sources), we don't need to ask particulars. It doesn't matter what ethnicity,
family size, etc. is involved.
We are trying to get a picture of the trend. Noting that a male like me has
ZERO of this in his bowels is irrelevant, because I am statistically
insignificant and we are not talking about absolute limits in the population but
the AVERAGE. Some males will greatly exceed the aggregate value, also. This
doesn't matter, either. With this number applied to an "average" male, we get
the picture. We can wrap our minds around six pounds of something, and we can
compare that to our own age and gut to get the point being illustrated with this
There is value and purpose in aggregation. It helps you wrap your mind around
the scope of a problem by distilling it down into a number you can
understand--and usually apply to something within your own experience.
If we say the total premiums increased by $229 billion, it is very hard to
put that into context. The human mind just does not deal well with large
numbers. If we had said $183 billion, your mind would probably not differentiate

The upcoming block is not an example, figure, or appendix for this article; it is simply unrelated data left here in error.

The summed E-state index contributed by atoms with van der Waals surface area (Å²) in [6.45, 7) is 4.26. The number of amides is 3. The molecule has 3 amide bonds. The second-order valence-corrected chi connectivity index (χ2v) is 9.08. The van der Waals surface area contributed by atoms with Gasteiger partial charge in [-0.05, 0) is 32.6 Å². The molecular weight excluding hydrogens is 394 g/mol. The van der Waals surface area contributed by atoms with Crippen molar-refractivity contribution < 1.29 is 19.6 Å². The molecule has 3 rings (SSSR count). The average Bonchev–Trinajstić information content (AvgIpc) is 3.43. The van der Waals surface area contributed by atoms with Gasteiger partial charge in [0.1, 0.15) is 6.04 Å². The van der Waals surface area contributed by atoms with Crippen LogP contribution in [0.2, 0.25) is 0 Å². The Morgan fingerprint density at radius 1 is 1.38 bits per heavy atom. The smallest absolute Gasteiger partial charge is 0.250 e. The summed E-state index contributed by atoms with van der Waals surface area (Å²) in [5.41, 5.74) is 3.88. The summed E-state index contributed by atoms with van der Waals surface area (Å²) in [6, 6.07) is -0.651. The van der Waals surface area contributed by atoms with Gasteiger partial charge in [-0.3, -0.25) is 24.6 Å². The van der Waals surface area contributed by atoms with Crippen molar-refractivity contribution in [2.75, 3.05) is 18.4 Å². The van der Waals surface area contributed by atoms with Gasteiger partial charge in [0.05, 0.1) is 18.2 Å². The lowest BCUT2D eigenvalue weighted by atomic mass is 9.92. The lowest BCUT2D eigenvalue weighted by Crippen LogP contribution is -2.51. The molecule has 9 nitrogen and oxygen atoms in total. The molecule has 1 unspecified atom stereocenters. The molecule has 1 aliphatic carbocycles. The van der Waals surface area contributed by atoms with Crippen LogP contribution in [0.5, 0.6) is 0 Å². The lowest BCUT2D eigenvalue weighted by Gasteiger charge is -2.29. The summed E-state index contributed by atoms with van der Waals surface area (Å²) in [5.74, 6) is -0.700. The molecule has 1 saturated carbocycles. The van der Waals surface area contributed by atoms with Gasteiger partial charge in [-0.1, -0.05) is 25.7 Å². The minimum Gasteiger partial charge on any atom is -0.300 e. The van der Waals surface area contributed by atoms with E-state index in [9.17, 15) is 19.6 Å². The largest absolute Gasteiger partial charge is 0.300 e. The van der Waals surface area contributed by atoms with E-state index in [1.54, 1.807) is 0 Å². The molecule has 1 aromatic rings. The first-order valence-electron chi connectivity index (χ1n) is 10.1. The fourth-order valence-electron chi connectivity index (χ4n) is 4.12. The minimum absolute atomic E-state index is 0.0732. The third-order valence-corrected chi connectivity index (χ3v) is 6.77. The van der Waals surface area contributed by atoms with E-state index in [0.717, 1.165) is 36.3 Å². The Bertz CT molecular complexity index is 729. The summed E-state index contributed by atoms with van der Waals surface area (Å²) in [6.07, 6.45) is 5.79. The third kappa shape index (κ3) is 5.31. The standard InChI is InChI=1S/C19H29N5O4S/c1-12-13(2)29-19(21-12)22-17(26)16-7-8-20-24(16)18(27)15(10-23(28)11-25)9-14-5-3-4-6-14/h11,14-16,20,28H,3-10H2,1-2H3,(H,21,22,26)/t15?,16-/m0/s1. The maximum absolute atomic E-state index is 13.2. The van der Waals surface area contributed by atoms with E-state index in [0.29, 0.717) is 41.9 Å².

even though these numbers differ by $46 billion. If someone handed you $46
billion, you would definitely notice. Understand the problem, here?
By breaking it down into a per family basis, suddenly the number becomes
graspable. Notice earlier, said if someone handed you $46 billion; same effect.
This type of analysis does not pretend to suggest what each specific family
pays or what a family of four could expect to pay versus a family of three. But
it does give us a clearer understanding of just how devastating the Unaffordable
Care Act is.
Zombies, morons, and those lacking intellectual integrity feel compelled to
mindlessly argue against any such analysis. You can ignore those mindless
arguments; they speak volumes about the person making them, but they say nothing
of value about the analysis.
A very wise man (Jim Angelucci) often told me, "Perception is everything." I
think you can't get an accurate perception without having a perspective that
makes sense. The aggregate analysis is a way to get perspective. Those who
attack it simply fear getting to the truth.
Keep your brainpower high by ignoring those attacks.
Yes, aggregation can be misused. But the signs of such abuse are obvious, so
just put your critical thinking cap on and use aggregation for its intended
4. Finance tip
How is the USA doing in Obama's sixth year of illegally occupying the White
House and abusing the Office of the POTUS? Let's look at the results.|
- For the first time in over 100 years, USA is not the world's largest
- Unemployment hit 51% (source: Dept of Labor) in mid-2014, NOT the 5.6%
Obama claims. And it's getting WORSE. In fact, it is now 56%.
- National debt increased by 80% from 2009 to 2014 (which explains the
- Decline in median household income since Obama became president: $2,484.